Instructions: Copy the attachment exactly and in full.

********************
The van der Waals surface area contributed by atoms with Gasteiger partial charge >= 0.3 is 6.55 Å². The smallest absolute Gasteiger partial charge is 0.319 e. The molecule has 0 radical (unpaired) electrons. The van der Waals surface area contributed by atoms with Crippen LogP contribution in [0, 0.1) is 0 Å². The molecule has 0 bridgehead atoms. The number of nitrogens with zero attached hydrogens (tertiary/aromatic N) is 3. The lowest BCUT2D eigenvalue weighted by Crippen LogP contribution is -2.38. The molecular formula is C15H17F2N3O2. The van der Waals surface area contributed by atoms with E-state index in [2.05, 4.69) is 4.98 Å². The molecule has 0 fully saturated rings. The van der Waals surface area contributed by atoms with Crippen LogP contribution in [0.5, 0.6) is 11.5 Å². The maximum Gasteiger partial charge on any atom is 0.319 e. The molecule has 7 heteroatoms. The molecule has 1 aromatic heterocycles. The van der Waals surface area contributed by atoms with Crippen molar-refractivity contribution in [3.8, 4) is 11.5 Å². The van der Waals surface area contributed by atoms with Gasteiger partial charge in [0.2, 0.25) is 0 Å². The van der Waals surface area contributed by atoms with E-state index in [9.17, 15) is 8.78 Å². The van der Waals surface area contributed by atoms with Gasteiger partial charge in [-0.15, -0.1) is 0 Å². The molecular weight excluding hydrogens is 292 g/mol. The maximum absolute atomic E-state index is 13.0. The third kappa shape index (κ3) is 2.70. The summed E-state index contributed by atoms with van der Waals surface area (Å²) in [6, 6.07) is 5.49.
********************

The van der Waals surface area contributed by atoms with Gasteiger partial charge >= 0.3 is 6.55 Å². The smallest absolute Gasteiger partial charge is 0.319 e. The molecule has 0 radical (unpaired) electrons. The van der Waals surface area contributed by atoms with Crippen LogP contribution in [0, 0.1) is 0 Å². The molecule has 0 bridgehead atoms. The number of nitrogens with zero attached hydrogens (tertiary/aromatic N) is 3. The lowest BCUT2D eigenvalue weighted by Crippen LogP contribution is -2.38. The molecular formula is C15H17F2N3O2. The van der Waals surface area contributed by atoms with E-state index in [2.05, 4.69) is 4.98 Å². The molecule has 0 fully saturated rings. The van der Waals surface area contributed by atoms with Crippen LogP contribution in [0.5, 0.6) is 11.5 Å². The maximum Gasteiger partial charge on any atom is 0.319 e. The molecule has 7 heteroatoms. The molecule has 1 aromatic heterocycles. The van der Waals surface area contributed by atoms with Crippen molar-refractivity contribution in [3.8, 4) is 11.5 Å². The van der Waals surface area contributed by atoms with Gasteiger partial charge in [0.2, 0.25) is 0 Å². The van der Waals surface area contributed by atoms with E-state index in [9.17, 15) is 8.78 Å². The van der Waals surface area contributed by atoms with Gasteiger partial charge in [-0.15, -0.1) is 0 Å². The molecular weight excluding hydrogens is 292 g/mol. The maximum absolute atomic E-state index is 13.0. The third kappa shape index (κ3) is 2.70. The summed E-state index contributed by atoms with van der Waals surface area (Å²) in [6, 6.07) is 5.49.